Christmas Pudding

A good Christmas Pudding should be made at least 3 weeks if not 3 months in advance. I usually get around to it somewhere around 2 months ahead of time. It is in fact, slow food in the very literal sense, it takes hours to make and weeks of storage. Though the ingredients list is made up of the once exotic and hard to come by, meaning it would have been a rich and rare treat indeed. Nowadays even though the ingredients are all close at hand (with the possible exception of suet) you will be hard pressed lay eyes on such a dessert at an American Christmas dinner. With the waining British influence in America and the Postwar Generation’s seeming aversion to the kitchen the only place one is bound to come across a Christmas Pudding is in the pages of a Dickens‘ novel.

I’ve been making them for some years now and I really don’t know what possessed me to make one in the first place. Perhaps it was my mother’s stories of her childhood or that I am a bit of an anglophile or maybe just my curiosity about historical food. Whichever or whatever combination of reasons it was there seems to be no turning back now. Not after that first year’s quest for suet led me to trying to explain to a slightly bemused and confused portuguese butcher what part of fat I wanted from the beef hanging in his meat locker in Providence’s Fox Point.

A Christmas Pudding is a rich desert that, while having a rather long ingredients list, is fairly simple to make. So don’t be put off by the length of the recipe. Equipment requirements are also rather simple. There are specialized bowls (pudding basins) and what not for making puddings, but I have found that pretty much any heatproof ceramic bowl of approximately the correct volume and shape works well. As for a steamer I just use a larger stock pot and either the center of a steamer basket or a steamer rack for a wok. Both of which just fit inside the pan and hold the pudding basin an inch or two off the bottom of the pan.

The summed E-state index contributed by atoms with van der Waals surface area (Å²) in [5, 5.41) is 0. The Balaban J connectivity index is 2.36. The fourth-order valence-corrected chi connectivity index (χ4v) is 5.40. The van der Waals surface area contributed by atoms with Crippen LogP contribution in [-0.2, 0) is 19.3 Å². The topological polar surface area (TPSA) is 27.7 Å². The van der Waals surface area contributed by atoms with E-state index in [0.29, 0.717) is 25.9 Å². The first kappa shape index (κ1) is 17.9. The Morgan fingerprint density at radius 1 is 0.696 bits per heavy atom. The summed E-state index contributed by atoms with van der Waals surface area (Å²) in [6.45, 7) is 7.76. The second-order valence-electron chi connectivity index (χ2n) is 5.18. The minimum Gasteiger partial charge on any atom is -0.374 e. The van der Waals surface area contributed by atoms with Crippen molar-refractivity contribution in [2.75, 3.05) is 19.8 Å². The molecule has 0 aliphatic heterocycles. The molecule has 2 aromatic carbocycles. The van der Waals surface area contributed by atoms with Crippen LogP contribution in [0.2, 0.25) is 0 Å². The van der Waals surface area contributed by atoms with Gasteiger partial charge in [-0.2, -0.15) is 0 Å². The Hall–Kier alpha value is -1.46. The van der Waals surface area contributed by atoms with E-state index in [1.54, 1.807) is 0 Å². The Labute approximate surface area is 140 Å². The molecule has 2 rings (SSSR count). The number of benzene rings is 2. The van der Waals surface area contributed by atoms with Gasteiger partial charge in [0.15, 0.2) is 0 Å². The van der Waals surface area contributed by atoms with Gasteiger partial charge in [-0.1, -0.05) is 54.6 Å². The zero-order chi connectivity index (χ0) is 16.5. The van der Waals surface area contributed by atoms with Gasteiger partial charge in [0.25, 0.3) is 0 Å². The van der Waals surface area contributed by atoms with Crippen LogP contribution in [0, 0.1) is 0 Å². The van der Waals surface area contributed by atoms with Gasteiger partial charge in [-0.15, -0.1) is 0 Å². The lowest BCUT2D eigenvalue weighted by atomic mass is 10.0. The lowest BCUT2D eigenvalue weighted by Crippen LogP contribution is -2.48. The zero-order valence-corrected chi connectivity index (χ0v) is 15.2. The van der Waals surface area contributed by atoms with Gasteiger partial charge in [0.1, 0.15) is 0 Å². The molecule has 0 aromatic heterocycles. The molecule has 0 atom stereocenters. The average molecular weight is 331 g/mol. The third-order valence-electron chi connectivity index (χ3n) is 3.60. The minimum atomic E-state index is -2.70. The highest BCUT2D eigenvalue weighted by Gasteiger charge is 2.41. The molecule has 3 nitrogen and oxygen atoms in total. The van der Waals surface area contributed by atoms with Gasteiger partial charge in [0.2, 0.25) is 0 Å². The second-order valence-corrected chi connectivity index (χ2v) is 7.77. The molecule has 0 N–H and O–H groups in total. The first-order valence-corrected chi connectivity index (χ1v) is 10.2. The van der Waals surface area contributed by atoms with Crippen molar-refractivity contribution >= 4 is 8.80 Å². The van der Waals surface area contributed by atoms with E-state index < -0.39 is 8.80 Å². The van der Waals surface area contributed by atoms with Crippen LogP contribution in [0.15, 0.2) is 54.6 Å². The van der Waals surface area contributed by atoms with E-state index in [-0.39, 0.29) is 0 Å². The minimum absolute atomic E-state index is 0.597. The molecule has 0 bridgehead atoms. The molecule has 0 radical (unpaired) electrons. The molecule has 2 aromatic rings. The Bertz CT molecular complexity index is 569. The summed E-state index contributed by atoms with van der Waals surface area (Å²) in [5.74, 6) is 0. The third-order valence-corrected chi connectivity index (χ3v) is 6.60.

Christmas Pudding with Brandy Butter


  • 8 oz. sugar
  • 8 oz. suet, shredded (I suppose you could use chilled, finely chopped vegetable shortening if you want or need)
  • 12 oz. golden raisins
  • 12 oz. raisins
  • 8 oz. dried currants
  • 4 oz. candied peel, chopped
  • 1 small carrot, shredded
  • 1 small apple, peeled, cored, and chopped, mixed with the juice of one lemon
  • zest of one lemon
  • 4 0z. flour
  • 4 oz. fresh bread crumbs
  • 2 oz. of flaked almonds
  • 1 t. of ground cinnamon
  • 1 t. mixed spice
  • 1 t. freshly grated nutmeg
  • pinch of salt
  • 5 eggs, beaten
  • 5 fl. oz. of brandy
  • 1 T of molasses


  1. Grease 2 two pint pudding basins. Or two heat proof ceramic bowls that hold about 4 cups.
  2. Mix together all the dry ingredients.
  3. Stir in the the beaten eggs, brandy and molasses. Mix well.
  4. Spoon the mixture into the greased pudding basins, leaving about 1 inch of space between the mix and the rim of the basin. Cover with a layer of baking parchment and a layer of aluminum foil, both creased to allow expansion. Tie securely with a string, making a string handle by tying the string back across the top.
  5. Place the pudding in a large steamer of boiling water. Making sure that the water comes about half way up the sides of the puddings. Cover and boil for 6 hours. Topping up with boiling water as necessary.
  6. Remove the puddings and allow them to cool. Pour a little brandy over the puddings and change the parchment paper and aluminum foil.
  7. Put in the a cool place or the back of the fridge and store until Christmas, feeding with a little brandy every week or two.
  8. To serve: steam the pudding for 2 hours in the same manner as before. Turn out onto a serving plate and serve with brandy butter, rum sauce, or cream.

About L P

cook, eat, ride, live
This entry was posted in English, Food, Irish, Recipes and tagged , , . Bookmark the permalink.

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